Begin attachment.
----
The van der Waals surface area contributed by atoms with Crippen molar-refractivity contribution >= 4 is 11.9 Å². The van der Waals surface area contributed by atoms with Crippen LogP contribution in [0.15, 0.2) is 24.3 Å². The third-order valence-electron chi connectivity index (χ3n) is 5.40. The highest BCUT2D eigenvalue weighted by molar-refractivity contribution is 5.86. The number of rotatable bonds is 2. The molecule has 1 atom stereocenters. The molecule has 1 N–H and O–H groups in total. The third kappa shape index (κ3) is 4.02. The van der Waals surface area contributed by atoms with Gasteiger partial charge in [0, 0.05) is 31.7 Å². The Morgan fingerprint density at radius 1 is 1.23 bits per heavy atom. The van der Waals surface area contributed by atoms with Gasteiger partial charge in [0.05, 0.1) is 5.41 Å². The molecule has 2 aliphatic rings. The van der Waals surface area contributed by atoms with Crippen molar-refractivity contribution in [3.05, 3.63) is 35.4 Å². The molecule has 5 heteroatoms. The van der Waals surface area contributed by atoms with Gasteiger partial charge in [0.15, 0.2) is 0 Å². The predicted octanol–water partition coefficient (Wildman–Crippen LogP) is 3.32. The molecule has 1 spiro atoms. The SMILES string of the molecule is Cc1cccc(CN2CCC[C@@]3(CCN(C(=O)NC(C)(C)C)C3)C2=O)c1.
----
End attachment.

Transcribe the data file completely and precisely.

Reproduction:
The van der Waals surface area contributed by atoms with Crippen molar-refractivity contribution >= 4 is 11.9 Å². The van der Waals surface area contributed by atoms with Crippen LogP contribution in [0.15, 0.2) is 24.3 Å². The third-order valence-electron chi connectivity index (χ3n) is 5.40. The highest BCUT2D eigenvalue weighted by molar-refractivity contribution is 5.86. The number of rotatable bonds is 2. The molecule has 1 atom stereocenters. The molecule has 1 N–H and O–H groups in total. The third kappa shape index (κ3) is 4.02. The van der Waals surface area contributed by atoms with Gasteiger partial charge in [0, 0.05) is 31.7 Å². The Morgan fingerprint density at radius 1 is 1.23 bits per heavy atom. The van der Waals surface area contributed by atoms with Gasteiger partial charge in [0.05, 0.1) is 5.41 Å². The molecule has 2 aliphatic rings. The van der Waals surface area contributed by atoms with Crippen molar-refractivity contribution in [3.05, 3.63) is 35.4 Å². The molecule has 5 heteroatoms. The van der Waals surface area contributed by atoms with Gasteiger partial charge in [0.15, 0.2) is 0 Å². The predicted octanol–water partition coefficient (Wildman–Crippen LogP) is 3.32. The molecule has 1 spiro atoms. The SMILES string of the molecule is Cc1cccc(CN2CCC[C@@]3(CCN(C(=O)NC(C)(C)C)C3)C2=O)c1.